Doing this blog has really got me thinking about the nature of academic discourse. It particularly hit me yesterday when I was checking the proofs of a paper that will be coming out in Computers and Education soon on our LXP learning experience work. Whilst reading through the paper a number of things came to mind. The paper took a particular stance on the work – weaved a specific narrative – which is of course what papers are supposed to do. It grounded the work in the wider literature and fore grounded certain aspects of the data to support the chosen narrative. It presented a coherent story (well at least I hope it did!). This was in stark contrast to the reality of the research process. In my mind I could remember the messiness of the real research process, the various blind alleys we went down as a team, the panic at different points (will the technology work? will we be able to recruit any students to the study? will the data generate anything useful in terms of our research questions?). Another ‘view’ on the LXP project is through various conference presentations – these also weave a particular story, for example for a lifelong learning conference I considered the implications for lifelong learning, whereas at EUROCALL 2007 I concentrated on the findings from the Language learners. So although presentations, like papers, weave a narrative, because the medium is different (i.e. a slide presentation with pictures, audio and video alongside a verbal presentation as opposed to a textual paper) the message is different too. I have also blogged about aspects of the work and blogging seems to offer an alternative style of voice, one which is much more reflective and ‘of the moment’. So the function and nature of the three media seems to be:

  • Academic paper: reporting of findings against a particular narrative, grounded in the literature and related work; style – formal, academic-speak
  • Conference presentation: awareness raising of the work, posing questions and issues about the work, style – entertaining, visual, informal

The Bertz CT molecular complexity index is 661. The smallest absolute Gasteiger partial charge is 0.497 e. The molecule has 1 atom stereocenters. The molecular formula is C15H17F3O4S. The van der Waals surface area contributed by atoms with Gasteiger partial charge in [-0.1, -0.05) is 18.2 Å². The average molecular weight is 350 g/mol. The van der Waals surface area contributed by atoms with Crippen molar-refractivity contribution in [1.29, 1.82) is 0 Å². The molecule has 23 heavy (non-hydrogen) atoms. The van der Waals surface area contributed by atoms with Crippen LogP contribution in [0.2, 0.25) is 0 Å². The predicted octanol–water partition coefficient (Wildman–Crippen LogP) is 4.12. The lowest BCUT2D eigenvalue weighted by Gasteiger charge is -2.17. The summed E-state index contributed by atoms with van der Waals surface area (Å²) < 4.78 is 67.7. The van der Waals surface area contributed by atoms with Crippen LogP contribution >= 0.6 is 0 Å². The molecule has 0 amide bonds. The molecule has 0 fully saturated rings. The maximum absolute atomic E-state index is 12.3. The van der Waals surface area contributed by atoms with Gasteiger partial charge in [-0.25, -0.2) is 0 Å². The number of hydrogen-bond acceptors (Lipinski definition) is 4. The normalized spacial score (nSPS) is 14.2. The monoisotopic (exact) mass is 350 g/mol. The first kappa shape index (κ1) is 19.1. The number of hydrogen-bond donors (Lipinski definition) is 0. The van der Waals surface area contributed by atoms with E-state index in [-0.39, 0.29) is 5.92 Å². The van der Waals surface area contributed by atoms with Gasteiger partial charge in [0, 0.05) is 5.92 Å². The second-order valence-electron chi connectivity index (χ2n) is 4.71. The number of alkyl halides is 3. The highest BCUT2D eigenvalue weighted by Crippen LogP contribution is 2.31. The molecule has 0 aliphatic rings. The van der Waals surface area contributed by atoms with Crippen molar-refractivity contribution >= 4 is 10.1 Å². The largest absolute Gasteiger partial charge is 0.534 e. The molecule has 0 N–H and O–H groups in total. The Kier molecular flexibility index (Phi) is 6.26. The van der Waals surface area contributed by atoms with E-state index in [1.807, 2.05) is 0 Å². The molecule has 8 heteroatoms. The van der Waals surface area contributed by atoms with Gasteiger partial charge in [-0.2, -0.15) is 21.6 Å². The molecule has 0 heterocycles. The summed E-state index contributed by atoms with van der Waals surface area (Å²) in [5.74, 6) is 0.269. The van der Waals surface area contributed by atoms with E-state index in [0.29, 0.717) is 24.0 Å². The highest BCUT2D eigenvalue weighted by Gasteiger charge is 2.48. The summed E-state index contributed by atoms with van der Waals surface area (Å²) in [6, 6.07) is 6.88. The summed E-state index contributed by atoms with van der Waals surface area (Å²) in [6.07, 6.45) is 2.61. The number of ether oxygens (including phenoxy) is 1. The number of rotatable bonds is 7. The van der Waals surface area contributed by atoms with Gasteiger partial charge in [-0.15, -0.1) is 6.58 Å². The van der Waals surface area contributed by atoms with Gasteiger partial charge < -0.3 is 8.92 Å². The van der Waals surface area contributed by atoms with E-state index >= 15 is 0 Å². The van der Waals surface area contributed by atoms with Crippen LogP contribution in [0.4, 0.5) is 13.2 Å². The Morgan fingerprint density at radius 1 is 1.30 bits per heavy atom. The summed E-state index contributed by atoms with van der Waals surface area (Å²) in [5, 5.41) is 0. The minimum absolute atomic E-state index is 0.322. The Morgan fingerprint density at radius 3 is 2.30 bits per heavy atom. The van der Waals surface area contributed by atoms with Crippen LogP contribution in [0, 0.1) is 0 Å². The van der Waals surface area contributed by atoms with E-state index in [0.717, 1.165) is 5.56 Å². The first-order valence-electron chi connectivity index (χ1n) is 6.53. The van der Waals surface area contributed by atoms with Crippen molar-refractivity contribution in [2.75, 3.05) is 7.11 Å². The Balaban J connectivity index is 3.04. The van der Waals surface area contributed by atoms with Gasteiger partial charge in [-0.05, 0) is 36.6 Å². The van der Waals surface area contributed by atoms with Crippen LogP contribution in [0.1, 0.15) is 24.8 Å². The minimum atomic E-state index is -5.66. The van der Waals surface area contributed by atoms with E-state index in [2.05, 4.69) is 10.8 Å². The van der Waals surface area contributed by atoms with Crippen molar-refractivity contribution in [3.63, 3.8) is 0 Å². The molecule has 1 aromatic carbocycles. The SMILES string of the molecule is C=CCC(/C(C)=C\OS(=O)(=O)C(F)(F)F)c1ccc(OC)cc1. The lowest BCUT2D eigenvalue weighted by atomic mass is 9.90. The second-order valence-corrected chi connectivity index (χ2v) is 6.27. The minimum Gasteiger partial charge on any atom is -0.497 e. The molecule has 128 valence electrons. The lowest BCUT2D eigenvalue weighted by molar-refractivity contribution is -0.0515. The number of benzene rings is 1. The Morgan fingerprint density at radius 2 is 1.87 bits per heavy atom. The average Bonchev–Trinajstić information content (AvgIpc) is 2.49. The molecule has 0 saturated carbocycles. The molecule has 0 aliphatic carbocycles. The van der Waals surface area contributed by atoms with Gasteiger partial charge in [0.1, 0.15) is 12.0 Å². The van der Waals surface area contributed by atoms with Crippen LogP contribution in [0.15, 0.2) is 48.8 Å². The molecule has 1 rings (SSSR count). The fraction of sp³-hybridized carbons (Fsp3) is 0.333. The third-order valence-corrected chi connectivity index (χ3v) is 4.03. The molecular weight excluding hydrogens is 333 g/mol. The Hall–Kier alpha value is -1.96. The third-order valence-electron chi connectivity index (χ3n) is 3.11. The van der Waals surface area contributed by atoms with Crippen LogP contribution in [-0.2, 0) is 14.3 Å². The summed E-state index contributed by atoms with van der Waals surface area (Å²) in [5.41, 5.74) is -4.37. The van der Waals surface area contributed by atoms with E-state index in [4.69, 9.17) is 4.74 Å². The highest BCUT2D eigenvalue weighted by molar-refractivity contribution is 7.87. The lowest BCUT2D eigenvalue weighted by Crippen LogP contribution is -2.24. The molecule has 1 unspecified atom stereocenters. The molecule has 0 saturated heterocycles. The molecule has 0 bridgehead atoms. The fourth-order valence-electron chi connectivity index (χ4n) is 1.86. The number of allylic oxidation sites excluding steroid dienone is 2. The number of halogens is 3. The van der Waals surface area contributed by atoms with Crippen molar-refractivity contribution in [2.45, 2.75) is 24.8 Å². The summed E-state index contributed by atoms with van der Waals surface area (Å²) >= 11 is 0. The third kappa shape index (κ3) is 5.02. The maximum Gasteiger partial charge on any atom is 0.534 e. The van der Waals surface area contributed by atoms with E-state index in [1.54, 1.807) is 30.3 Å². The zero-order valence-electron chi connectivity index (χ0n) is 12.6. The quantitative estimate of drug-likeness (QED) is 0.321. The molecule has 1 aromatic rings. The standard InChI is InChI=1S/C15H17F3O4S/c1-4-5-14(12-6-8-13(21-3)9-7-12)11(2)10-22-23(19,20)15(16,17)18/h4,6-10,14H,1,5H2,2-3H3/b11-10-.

• Blogging – snippets of the work, reflecting on particular issues, style – short, informal, reflective
  • Which of these is a true representation of the research? Which is real academic discourse? In the old simple world, academics were recognised and rated primarily by their textual output – ‘the seminal text’, ‘the paper published in the best journal in the field’. And indeed that of course is still the primary mechanism for the Research Assessment Exercise (don’t get me started on that one again). But now increasingly the blogosphere is offering an alternative style of academic discourse, which you could argue is potentially a counter-culture to mainstream academic publishing. It has its own federated peer-reviewing mechanisms, such as cross-referencing between blogs and indicators of esteem such as the technorati authority. Increasingly academics are taking note of this new communication space – however one could argue that the uptake is sadly slower than it should be, I can’t believe it has taken me this long to recognise the value of blogging. In welcoming me to the blogosphere George Siemens wrote

    It’s great to see research-focused academics entering the blog space. We need a edublog ecology which runs the full breadth from practical application to theory and research.

    I wholeheartedly agree with him and hope that in time, more researchers take the plunge and communicate their findings and thinkings through blogs as well as via papers and presentations.

    Coming back to the question of which represents academic discourse – to my mind it’s all three – in different ways writing a paper, giving a presentation and blogging all help me to formulate and take forward my thinking on a particular topic, a means of meaning making and transformation of the raw ‘data’ to new understandings – surely that’s one of the cornerstones of what being an academic means?